The Ministry of the Interior’s statistics show that this central commercial area has the highest rate of shoplifting. Between January and March 2019, there were 284 reported cases, constituting a 10.08 % increase on the figures published for the same period in 2018.

The Más Seguridad plan includes the establishment of integrated workgroups where businesses, journalists, academics, politicians, etc. can debate and put forward solutions and suggestions for improving security.

The workgroups will draft their ideas on how to improve the security services and judicial system, on the correct processing of information about crimes, overall support for victims, and peaceful coexistence.

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The United States and El Salvador sign an agreement on security and migration

El Salvador - USAThe United States and El Salvador have signed a cooperation agreement on security and migration. Under the terms of the agreement, El Salvador has committed to working with the United States to improve border controls and exchange information on organised crime.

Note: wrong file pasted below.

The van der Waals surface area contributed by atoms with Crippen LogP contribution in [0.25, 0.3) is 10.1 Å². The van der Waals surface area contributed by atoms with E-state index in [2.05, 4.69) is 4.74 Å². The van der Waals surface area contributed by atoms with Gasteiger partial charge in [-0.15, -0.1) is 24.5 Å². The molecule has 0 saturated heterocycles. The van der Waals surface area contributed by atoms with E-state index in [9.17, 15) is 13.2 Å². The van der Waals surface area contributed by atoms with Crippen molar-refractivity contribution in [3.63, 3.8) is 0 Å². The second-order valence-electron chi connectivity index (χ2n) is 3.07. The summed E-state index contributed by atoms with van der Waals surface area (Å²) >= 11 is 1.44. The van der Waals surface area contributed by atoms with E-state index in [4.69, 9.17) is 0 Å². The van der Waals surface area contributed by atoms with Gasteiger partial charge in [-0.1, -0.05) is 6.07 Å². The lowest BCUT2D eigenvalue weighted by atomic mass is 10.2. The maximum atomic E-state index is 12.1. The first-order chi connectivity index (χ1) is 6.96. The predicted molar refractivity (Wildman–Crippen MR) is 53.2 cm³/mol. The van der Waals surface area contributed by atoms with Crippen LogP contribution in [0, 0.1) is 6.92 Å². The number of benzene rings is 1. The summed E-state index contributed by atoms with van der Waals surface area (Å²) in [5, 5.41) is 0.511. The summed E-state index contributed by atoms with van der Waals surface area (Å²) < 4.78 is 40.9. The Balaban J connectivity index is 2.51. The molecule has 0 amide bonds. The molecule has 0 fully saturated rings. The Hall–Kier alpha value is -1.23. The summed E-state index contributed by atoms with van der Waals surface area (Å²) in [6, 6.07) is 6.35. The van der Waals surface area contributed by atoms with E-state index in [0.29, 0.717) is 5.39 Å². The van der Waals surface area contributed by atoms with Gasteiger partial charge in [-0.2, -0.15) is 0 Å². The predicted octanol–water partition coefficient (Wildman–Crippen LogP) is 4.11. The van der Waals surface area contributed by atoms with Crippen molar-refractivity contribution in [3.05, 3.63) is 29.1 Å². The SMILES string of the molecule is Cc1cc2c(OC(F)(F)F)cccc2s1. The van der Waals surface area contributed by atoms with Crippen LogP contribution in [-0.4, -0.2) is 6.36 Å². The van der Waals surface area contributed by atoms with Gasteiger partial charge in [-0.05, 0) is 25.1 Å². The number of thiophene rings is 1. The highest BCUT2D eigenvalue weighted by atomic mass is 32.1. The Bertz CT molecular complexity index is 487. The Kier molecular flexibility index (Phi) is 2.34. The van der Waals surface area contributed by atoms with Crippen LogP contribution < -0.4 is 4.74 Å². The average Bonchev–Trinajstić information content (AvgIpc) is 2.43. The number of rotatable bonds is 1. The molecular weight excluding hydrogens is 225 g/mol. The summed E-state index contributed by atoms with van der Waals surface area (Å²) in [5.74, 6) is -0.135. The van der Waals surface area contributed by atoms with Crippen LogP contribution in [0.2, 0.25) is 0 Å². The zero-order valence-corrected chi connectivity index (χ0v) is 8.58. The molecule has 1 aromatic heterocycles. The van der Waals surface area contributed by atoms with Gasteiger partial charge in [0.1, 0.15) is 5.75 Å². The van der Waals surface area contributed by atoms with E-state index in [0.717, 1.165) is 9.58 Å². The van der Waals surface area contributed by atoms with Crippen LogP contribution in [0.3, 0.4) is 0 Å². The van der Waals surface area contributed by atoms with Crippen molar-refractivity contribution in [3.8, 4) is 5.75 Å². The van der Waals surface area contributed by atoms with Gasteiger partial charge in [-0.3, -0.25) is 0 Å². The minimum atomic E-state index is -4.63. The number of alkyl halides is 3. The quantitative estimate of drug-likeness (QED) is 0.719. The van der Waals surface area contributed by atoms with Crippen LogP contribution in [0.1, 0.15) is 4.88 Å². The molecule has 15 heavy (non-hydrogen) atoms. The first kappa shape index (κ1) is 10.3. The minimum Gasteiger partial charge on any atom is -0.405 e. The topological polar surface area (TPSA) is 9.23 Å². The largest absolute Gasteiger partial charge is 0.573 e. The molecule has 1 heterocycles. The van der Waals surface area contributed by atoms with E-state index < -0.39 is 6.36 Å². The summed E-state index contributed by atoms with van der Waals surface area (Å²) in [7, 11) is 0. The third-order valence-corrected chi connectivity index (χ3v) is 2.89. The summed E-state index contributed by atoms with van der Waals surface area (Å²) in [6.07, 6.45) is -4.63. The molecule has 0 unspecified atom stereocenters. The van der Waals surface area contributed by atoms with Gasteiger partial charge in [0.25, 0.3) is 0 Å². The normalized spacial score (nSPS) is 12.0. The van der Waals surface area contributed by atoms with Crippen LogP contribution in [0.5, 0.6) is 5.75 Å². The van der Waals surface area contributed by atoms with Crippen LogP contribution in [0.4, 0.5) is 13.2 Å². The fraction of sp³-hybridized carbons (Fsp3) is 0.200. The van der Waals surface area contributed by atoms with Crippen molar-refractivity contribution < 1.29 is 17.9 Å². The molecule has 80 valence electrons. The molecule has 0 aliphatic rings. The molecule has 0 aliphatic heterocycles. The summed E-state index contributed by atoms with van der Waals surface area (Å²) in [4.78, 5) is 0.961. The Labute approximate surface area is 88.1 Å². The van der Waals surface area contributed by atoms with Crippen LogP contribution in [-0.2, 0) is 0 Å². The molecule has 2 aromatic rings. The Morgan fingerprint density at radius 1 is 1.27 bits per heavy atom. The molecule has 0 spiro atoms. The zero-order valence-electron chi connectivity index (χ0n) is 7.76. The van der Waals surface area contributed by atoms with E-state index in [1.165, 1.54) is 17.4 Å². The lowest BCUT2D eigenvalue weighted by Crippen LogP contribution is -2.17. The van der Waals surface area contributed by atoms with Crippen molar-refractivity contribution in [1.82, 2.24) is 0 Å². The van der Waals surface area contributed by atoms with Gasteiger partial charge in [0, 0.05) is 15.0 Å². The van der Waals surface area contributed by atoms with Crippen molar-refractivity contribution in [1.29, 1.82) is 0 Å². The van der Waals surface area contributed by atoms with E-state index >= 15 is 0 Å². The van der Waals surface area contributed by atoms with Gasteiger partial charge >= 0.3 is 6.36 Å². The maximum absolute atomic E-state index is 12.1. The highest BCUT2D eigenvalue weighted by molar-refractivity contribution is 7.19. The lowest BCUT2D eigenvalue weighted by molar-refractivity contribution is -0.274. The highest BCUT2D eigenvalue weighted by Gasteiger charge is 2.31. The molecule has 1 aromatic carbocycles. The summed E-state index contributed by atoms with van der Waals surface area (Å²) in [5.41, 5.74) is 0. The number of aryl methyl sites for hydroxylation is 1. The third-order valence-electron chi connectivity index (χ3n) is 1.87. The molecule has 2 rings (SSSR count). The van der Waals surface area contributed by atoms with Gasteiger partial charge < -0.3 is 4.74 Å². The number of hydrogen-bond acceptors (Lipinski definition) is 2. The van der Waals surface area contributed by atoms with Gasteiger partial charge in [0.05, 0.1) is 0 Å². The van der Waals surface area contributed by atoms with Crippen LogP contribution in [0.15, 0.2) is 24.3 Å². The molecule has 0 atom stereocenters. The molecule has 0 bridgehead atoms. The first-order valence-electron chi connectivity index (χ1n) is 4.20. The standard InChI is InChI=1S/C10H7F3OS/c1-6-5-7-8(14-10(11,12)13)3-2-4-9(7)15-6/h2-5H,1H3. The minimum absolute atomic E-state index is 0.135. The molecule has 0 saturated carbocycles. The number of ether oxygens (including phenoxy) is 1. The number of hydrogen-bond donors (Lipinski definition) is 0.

The United States Secretary of Homeland Security Kevin McAleenan and the Foreign Minister of El Salvador, Alexandra Hill, signed the deal following a meeting in which they discussed issues surrounding youth gangs, migration and economic development.

It’s hoped that improvements to El Salvador’s border controls will not only reduce the flow of illegal migrants but also help to tackle the operations of youth gangs and the illegal trafficking of minors.

Another important aspect of the agreement is that the United States has committed to cooperating in the fight against youth gangs and crime, which in the broadest sense of the terms can be understood to include human trafficking, organ smuggling, kidnapping of people for the purposes of selling them into slavery, etc.

El Salvador has committed to sharing biometric data and real-time information on the movements of suspects through both its air and land borders. This could include anyone attempting to enter the country with falsified documents or those wanted for committing crimes by other countries, often related to crimes associated with drug-trafficking.

For their part, the North-Americans recognised efforts made by the Salvadoran authorities to combat and reduce the flow of illegal migration. Furthermore, they explained that help from the United States will be provided on different fronts and will include assisting the police to improve their operational capabilities and increasing access to work visas for Salvadorans.

Despite this, the North-American representatives made clear the agreement does not constitute the establishment of El Salvador as a safe third country, as in the cases of Mexico and Guatemala.